Tea Storage—While starting with the freshest botanicals is imperative, how your tea is stored is equally important for preserving both flavor and wellness-supporting compounds. This is why our loose leaf teas go directly into airtight packaging promptly after blending.

Tea Quantity—The amount of tea you should use in a cup varies depending on the type of tea you are brewing. Herbal, red, and rooibos teas are a little “fluffier” and tend to require a bit more tea per cup than green, white, or black teas. This has to do with the relative density of the caffeinated teas as well as their caffeine content. Many tea aficionados say you should use one teaspoon of caffeinated tea to six ounces of water, and one tablespoon of herbal tea to eight ounces of water.

Tea Temperature—Some teas should ideally be brewed at a lower temperature than others to get the best flavor. While black and most herbal teas brew best in water between 180-212°F, more delicate tea leaves can burn at that temperature. However, water that is too cool often won’t properly extract the full flavor or constituents from botanicals. The exception, of course, is if you are wanting to extract mucopolysaccharides from a demulcent herb like marshmallow; heat destroys mucopolysaccharides, so in that case, it’s important to make your tea with room temperature water.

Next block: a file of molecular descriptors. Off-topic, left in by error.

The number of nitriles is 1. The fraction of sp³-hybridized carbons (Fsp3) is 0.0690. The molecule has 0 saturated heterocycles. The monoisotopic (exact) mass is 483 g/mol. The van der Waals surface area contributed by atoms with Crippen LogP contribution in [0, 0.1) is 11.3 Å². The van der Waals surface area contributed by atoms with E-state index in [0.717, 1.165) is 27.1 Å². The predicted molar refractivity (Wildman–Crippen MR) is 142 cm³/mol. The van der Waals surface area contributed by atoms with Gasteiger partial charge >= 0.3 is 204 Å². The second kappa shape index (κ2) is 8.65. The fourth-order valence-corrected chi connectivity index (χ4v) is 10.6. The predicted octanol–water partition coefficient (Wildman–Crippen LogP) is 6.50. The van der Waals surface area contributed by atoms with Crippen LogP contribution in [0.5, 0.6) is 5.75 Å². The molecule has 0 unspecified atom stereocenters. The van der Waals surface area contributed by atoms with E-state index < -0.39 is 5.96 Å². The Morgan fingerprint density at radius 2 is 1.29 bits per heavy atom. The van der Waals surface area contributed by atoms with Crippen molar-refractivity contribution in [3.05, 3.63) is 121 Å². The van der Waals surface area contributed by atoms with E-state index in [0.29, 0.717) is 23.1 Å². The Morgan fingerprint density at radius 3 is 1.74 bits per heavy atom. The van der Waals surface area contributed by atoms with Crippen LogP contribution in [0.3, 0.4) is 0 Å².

Tea Steep Time—Different teas require different steep times to properly extract the unique, naturally occurring compounds. You’ll often see tea aficionados recommend a shorter steep time for caffeinated teas. This is a way to control the amount of tannins and caffeine that is extracted into the water. Steeping these teas too long can result in an overly bitter cup. Herbal, red, and rooibos teas can often steep much longer without negative affect.

All of this said, how you like your tea is really a matter of personal preference. So, while we suggest starting with the recommended quantities, temperatures, and steep times in In  the table below, we always encourage people to experiment in order to customize your brewing experience!

TeaInfusionsInfographic-1
*For those with visual impairment, the text version of this infographic can be found at the end of the blog. 

How to Brew Loose Leaf Tea

How to Brew Herbal Teas